Senator Marco Rubio (R-FL) addressed the Senate shortly after Republicans voted to rebuke and silence Senator Elizabeth Warren (D-MA) for negative comments about Senator Jeff Sessions (R-AL).
“We have become a society incapable of having debates anymore,” Rubio said.
Rubio continued to say members from both parties, including himself, were guilty of using hyperbolic and unfair language during debates.
“We are reaching a point in this republic where we’re not going to be able to solve the simplest of issues. Everyone is putting themselves in a corner where everyone hates everybody.”
Watch Rubio’s remarks:
Earlier that evening, Warren read a letter by Coretta Scott King in 1986 about Sessions, President’s Trump’s nominee for attorney general. In the letter, Mrs. King claims Sessions, “had used the awesome power of his office to chill the free exercise of the vote by black citizens.” At the time the letter was written, Session was a U.S. attorney in Alabama and was being considered for a federal judgeship.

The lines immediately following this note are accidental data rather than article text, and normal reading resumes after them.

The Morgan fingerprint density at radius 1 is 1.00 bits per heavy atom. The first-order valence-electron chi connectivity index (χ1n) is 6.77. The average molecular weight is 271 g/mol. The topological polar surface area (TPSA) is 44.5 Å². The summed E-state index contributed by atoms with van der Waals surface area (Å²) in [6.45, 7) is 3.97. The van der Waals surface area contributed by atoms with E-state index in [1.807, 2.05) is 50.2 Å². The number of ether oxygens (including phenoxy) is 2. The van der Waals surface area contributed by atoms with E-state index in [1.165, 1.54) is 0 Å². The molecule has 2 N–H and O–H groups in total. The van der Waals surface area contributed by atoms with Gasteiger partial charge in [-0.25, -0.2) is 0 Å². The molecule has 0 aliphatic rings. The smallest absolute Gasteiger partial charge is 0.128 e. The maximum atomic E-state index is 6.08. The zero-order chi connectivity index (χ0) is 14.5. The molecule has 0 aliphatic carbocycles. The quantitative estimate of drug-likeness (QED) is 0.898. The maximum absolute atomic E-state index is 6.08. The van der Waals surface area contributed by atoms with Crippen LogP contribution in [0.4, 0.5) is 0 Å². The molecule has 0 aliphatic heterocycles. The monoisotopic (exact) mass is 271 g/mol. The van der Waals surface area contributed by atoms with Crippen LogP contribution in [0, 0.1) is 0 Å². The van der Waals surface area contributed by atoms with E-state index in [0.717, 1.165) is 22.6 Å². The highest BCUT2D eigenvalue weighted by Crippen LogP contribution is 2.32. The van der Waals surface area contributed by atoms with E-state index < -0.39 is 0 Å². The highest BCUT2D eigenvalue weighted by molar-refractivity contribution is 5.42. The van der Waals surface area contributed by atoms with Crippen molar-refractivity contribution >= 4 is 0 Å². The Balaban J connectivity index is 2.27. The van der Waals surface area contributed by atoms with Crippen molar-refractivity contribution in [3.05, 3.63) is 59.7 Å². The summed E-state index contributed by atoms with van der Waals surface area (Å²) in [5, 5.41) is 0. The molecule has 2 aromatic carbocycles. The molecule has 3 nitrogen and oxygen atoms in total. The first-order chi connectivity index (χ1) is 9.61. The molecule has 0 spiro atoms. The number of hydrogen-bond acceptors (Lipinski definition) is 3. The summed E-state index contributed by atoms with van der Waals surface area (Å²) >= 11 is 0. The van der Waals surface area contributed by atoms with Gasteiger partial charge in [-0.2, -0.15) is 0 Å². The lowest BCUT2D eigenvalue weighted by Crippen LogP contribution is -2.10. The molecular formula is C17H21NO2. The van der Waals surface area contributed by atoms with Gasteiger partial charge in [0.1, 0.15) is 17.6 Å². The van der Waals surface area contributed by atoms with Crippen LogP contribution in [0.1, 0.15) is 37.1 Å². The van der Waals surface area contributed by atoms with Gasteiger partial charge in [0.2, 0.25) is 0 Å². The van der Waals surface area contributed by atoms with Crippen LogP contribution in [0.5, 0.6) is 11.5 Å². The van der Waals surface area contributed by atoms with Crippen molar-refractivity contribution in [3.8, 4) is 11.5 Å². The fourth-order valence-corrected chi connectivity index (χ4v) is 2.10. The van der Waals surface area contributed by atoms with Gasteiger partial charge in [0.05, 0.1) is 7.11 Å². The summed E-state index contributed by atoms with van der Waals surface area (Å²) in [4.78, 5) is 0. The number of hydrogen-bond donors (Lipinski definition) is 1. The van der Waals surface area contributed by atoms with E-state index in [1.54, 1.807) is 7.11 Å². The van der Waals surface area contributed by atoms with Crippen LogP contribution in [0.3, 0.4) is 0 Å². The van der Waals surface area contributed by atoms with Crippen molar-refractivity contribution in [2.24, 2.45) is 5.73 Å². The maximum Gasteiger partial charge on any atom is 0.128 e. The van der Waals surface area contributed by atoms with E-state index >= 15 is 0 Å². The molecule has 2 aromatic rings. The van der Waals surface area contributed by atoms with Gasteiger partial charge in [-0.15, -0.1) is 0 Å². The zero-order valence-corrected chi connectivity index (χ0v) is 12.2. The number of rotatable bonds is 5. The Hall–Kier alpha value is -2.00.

About 20 minutes later, Senate Majority Leader Mitch McConnell (R-KY) came to the floor to invoke Rule 19, a Senate rule covering debates that includes the provision, “No Senator in debate shall, directly or indirectly, by any form of words impute to another Senator or to other Senators any conduct or motive unworthy or unbecoming a Senator.”
“The senator has impugned the motives and conduct of our colleague from Alabama, as warned by the chair,” McConnell said.
Watch the exchange:
Senators voted 49-47, along party lines, to rebuke Warren. Despite Warren’s rejections, she was instructed to “take her seat” by Sen. Steve Daines, who was presiding over the Senate at the time.
Warren released the following statement via Twitter:
I will not be silent about a nominee for AG who has made derogatory & racist comments that have no place in our justice system.
— Elizabeth Warren (@SenWarren) 8 February 2017
This was the latest in a series of battles between Senate Republicans and Democrats over some of President Trump’s more controversial cabinet appointments, including Sessions and Betsy DeVos, who was confirmed Tuesday to lead the Department of Education after a tie-breaking vote by Vice President Pence.